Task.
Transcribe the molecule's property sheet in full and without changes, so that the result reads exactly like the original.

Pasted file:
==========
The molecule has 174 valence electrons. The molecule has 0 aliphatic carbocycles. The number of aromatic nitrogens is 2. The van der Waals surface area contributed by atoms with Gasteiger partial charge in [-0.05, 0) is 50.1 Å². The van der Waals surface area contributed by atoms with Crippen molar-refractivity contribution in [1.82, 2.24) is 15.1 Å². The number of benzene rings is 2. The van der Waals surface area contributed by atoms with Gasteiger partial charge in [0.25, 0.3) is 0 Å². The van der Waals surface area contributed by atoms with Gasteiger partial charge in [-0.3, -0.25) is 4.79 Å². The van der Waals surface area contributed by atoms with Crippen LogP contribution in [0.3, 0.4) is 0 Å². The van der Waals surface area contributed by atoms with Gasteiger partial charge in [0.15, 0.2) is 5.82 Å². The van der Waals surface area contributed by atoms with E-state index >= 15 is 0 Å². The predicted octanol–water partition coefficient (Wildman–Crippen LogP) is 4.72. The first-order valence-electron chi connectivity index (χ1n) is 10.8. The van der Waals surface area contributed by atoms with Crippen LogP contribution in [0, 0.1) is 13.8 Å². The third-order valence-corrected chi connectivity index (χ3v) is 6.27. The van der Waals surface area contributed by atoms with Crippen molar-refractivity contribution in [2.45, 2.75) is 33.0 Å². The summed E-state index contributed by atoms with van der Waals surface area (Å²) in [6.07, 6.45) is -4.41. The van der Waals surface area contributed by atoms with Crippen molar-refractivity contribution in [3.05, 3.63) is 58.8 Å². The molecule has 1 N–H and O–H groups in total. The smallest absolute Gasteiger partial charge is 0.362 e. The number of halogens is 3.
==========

The molecule has 174 valence electrons. The molecule has 0 aliphatic carbocycles. The number of aromatic nitrogens is 2. The van der Waals surface area contributed by atoms with Gasteiger partial charge in [-0.05, 0) is 50.1 Å². The van der Waals surface area contributed by atoms with Crippen molar-refractivity contribution in [1.82, 2.24) is 15.1 Å². The number of benzene rings is 2. The van der Waals surface area contributed by atoms with Gasteiger partial charge in [0.25, 0.3) is 0 Å². The van der Waals surface area contributed by atoms with Gasteiger partial charge in [-0.3, -0.25) is 4.79 Å². The van der Waals surface area contributed by atoms with Crippen LogP contribution in [0.3, 0.4) is 0 Å². The van der Waals surface area contributed by atoms with Gasteiger partial charge in [0.15, 0.2) is 5.82 Å². The van der Waals surface area contributed by atoms with E-state index >= 15 is 0 Å². The predicted octanol–water partition coefficient (Wildman–Crippen LogP) is 4.72. The first-order valence-electron chi connectivity index (χ1n) is 10.8. The van der Waals surface area contributed by atoms with Crippen LogP contribution in [0, 0.1) is 13.8 Å². The third-order valence-corrected chi connectivity index (χ3v) is 6.27. The van der Waals surface area contributed by atoms with Crippen molar-refractivity contribution in [2.45, 2.75) is 33.0 Å². The summed E-state index contributed by atoms with van der Waals surface area (Å²) in [6.07, 6.45) is -4.41. The van der Waals surface area contributed by atoms with Crippen molar-refractivity contribution in [3.05, 3.63) is 58.8 Å². The molecule has 1 N–H and O–H groups in total. The smallest absolute Gasteiger partial charge is 0.362 e. The number of halogens is 3.